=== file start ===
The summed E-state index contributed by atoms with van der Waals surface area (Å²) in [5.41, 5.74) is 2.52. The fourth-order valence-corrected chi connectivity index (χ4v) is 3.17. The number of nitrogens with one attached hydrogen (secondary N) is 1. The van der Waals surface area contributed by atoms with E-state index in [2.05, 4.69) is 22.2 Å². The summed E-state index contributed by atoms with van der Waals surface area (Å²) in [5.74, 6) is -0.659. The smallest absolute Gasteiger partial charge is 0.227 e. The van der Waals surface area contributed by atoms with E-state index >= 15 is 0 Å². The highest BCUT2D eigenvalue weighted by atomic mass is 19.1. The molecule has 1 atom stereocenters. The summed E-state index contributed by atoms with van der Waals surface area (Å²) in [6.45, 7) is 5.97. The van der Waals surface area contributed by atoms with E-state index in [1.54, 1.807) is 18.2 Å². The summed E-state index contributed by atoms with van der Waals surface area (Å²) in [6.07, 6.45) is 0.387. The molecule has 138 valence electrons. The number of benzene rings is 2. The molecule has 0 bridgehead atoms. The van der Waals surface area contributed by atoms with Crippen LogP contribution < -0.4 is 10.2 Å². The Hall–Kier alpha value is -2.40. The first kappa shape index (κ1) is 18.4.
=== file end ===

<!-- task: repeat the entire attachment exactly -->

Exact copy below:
The summed E-state index contributed by atoms with van der Waals surface area (Å²) in [5.41, 5.74) is 2.52. The fourth-order valence-corrected chi connectivity index (χ4v) is 3.17. The number of nitrogens with one attached hydrogen (secondary N) is 1. The van der Waals surface area contributed by atoms with E-state index in [2.05, 4.69) is 22.2 Å². The summed E-state index contributed by atoms with van der Waals surface area (Å²) in [5.74, 6) is -0.659. The smallest absolute Gasteiger partial charge is 0.227 e. The van der Waals surface area contributed by atoms with E-state index >= 15 is 0 Å². The highest BCUT2D eigenvalue weighted by atomic mass is 19.1. The molecule has 1 atom stereocenters. The summed E-state index contributed by atoms with van der Waals surface area (Å²) in [6.45, 7) is 5.97. The van der Waals surface area contributed by atoms with E-state index in [1.54, 1.807) is 18.2 Å². The summed E-state index contributed by atoms with van der Waals surface area (Å²) in [6.07, 6.45) is 0.387. The molecule has 138 valence electrons. The number of benzene rings is 2. The molecule has 0 bridgehead atoms. The van der Waals surface area contributed by atoms with Crippen LogP contribution < -0.4 is 10.2 Å². The Hall–Kier alpha value is -2.40. The first kappa shape index (κ1) is 18.4.